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DEMONSTRATIVE (ADJECTIVE) PRONOUNS.
The demonstrative pronouns are this and that, with their corresponding plurals, these and those. They are called demonstrative, because they demonstrate, or point out, persons or things.
This (plur. these) is used in speaking of what is near us; that (plur. those) points to what is at some distance from us. This also refers to the
present time; that, to the past.
The words this, that, these, and those, like other adjectives, are frequently used independently, as nouns, referring to things or persons understood; as, 'Give me that;' 'What are these?' &c.
Substitute demonstrative pronouns for the words in italics, and supply them in the blank spaces.
Show me the books (which are near you). What have you done with the pens (which you had yester
day)? Which do you prefer; the desk (on the table near me), or the work-box (yonder)? What can all mean? Both wealth and poverty are temptations: the one tends to excite pride; the other, discontent. What is the cause of
you have; Yes, I know
you spoke of
Did he say
noise? Which pens will
? Your brother is arrived. They are disputing about what day when we were in the country. ? Now, is the difficulty (which I am going to explain). apples (before us) are not so good as we bought yesterday. You shall have it minute. He rose - instant from his seat. Luxury and avarice are both injurious to society: the former by its enervating effects; the latter by its Come and look at
were the only persons left behind.
book from the shelf.
The words who, whose, whom, which, and what, are called interrogative pronouns when they are used in asking questions; as, Who did that?' "Whose book is this?' • Whom did you
see?' Which will you have?'
• What do you
Who, is used of persons; what, is used of things.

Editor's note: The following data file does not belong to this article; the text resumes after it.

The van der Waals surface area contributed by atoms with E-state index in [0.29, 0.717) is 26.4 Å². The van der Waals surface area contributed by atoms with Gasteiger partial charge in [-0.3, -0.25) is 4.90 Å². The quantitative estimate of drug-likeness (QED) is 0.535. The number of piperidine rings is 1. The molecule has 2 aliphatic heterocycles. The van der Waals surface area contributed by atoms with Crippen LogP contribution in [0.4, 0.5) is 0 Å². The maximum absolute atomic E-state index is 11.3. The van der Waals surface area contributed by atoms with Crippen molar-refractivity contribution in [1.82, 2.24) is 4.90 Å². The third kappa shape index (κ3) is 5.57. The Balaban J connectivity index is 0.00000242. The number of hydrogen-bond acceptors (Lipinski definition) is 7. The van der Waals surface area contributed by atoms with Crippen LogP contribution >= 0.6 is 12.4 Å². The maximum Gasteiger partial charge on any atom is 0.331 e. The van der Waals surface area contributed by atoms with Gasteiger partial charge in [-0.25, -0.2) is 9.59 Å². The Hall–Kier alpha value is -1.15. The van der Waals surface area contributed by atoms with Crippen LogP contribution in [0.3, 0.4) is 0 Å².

Which, is used both of persons and things. Whose, is used possessively (and means 'belonging to whom?').
Whom, is used objectively, and depends on a verb or preposition.
Supply the interrogatives in the blank spaces.
of the brothers is ill?
do you prefer?
did you say about
did you give the money?
book is this? Mine.
have you done with your needle? have you
can you be thinking of? With
or Tacitus ? affairs?
is the better historian, Livy do you think of the present state of opinion do you approve of?
be the more advisable, to drive or to walk?
you intend to do in this matter?
yours or mine?
business is it;
do you suppose I met in the
The above pronouns are also used as relativesthat is, when they relate to persons or things already mentioned; as, "This is the boy who brought the apples;' 'The pen which I mended ;' 'He whose opinion was asked.'1
The person or thing referred to by the relative is called its antecedent.
What, is used relatively for the thing or things which; as, "This is what you want.'
That, is frequently used for the relative who or which:
1. In speaking of things without life; as, 'The box that I bought.'
2. After an adjective in the superlative degree; as, 'The most beautiful view that can be imagined.'
3. After the interrogative pronoun who;' 'Who that thinks deeply on such matters can fail to arrive at this conclusion?'
Let the pupil supply the proper relative or interrogative pronouns in the blank spaces.
The man brought these books is the person to I paid the money. Where is the rose
I gave you this morning? I have just met with something will suit you exactly. These are the dresses
any feeling can do you think of this
we were speaking of. Who has
think so are very much mistaken.
I did not quite understand
you can adopt. I have lost some of the paper
is the boldest design
cannot be the boys
I saw at your house.
was ever conceived. They
you have, the apple or the pear? I do not care
Give me the pencil
was here just now. I said is perfectly correct. he conceived to be his duty.
of you has done this?
can doubt of this truth?
this the letter
that reflects for a moment notion was that? Is
you showed me this morning? I you may be thinking of. Demosthenes
was the greatest orator -ever lived.
A verb is a word which expresses action or being; as, be, come, talk, think.
Verbs have number, person, mood, tense, and conjugation.
They have two numbers, singular and plural, as in nouns; and three persons, the first, second, and third, in each number.
or manners of expressing an action: 1st, the Indicative; 2nd, the Imperative; 3rd, the Potential; 4th, the Subjunctive; and 5th, the Infinitive.
1. Indicative means 'pointing out,' or 'showing.' Those forms of the verb in which an action